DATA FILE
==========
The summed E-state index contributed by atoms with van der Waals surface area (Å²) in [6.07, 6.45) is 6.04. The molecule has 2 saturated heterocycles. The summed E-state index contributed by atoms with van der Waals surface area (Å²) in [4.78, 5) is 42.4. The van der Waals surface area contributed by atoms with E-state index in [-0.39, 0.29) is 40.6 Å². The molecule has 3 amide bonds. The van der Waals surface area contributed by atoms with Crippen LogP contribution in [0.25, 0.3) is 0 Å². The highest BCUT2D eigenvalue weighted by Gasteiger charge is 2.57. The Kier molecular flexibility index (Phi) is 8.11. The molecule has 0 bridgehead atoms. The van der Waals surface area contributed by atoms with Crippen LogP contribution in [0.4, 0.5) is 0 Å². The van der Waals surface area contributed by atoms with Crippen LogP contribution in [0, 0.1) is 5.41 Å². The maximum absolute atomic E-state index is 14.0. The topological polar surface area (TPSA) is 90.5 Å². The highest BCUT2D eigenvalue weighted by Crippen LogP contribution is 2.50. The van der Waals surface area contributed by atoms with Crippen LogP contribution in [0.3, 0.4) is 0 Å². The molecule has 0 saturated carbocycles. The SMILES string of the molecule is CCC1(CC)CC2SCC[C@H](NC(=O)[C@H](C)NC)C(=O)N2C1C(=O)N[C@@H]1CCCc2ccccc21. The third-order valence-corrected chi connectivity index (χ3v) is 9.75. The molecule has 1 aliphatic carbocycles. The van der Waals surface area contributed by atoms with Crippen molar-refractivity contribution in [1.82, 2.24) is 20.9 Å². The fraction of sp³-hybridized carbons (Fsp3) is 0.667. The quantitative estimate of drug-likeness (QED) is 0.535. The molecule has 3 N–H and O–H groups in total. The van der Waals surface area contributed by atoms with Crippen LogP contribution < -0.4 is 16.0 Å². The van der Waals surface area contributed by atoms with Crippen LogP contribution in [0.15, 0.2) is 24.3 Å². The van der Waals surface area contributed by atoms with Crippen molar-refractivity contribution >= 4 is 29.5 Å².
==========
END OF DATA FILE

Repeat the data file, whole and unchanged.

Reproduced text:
The summed E-state index contributed by atoms with van der Waals surface area (Å²) in [6.07, 6.45) is 6.04. The molecule has 2 saturated heterocycles. The summed E-state index contributed by atoms with van der Waals surface area (Å²) in [4.78, 5) is 42.4. The van der Waals surface area contributed by atoms with E-state index in [-0.39, 0.29) is 40.6 Å². The molecule has 3 amide bonds. The van der Waals surface area contributed by atoms with Crippen LogP contribution in [0.25, 0.3) is 0 Å². The highest BCUT2D eigenvalue weighted by Gasteiger charge is 2.57. The Kier molecular flexibility index (Phi) is 8.11. The molecule has 0 bridgehead atoms. The van der Waals surface area contributed by atoms with Crippen LogP contribution in [0.4, 0.5) is 0 Å². The van der Waals surface area contributed by atoms with Crippen LogP contribution in [0, 0.1) is 5.41 Å². The maximum absolute atomic E-state index is 14.0. The topological polar surface area (TPSA) is 90.5 Å². The highest BCUT2D eigenvalue weighted by Crippen LogP contribution is 2.50. The van der Waals surface area contributed by atoms with Crippen LogP contribution in [0.3, 0.4) is 0 Å². The molecule has 0 saturated carbocycles. The SMILES string of the molecule is CCC1(CC)CC2SCC[C@H](NC(=O)[C@H](C)NC)C(=O)N2C1C(=O)N[C@@H]1CCCc2ccccc21. The third-order valence-corrected chi connectivity index (χ3v) is 9.75. The molecule has 1 aliphatic carbocycles. The van der Waals surface area contributed by atoms with Crippen molar-refractivity contribution in [1.82, 2.24) is 20.9 Å². The fraction of sp³-hybridized carbons (Fsp3) is 0.667. The quantitative estimate of drug-likeness (QED) is 0.535. The molecule has 3 N–H and O–H groups in total. The van der Waals surface area contributed by atoms with Crippen LogP contribution < -0.4 is 16.0 Å². The van der Waals surface area contributed by atoms with Crippen LogP contribution in [0.15, 0.2) is 24.3 Å². The van der Waals surface area contributed by atoms with Crippen molar-refractivity contribution >= 4 is 29.5 Å².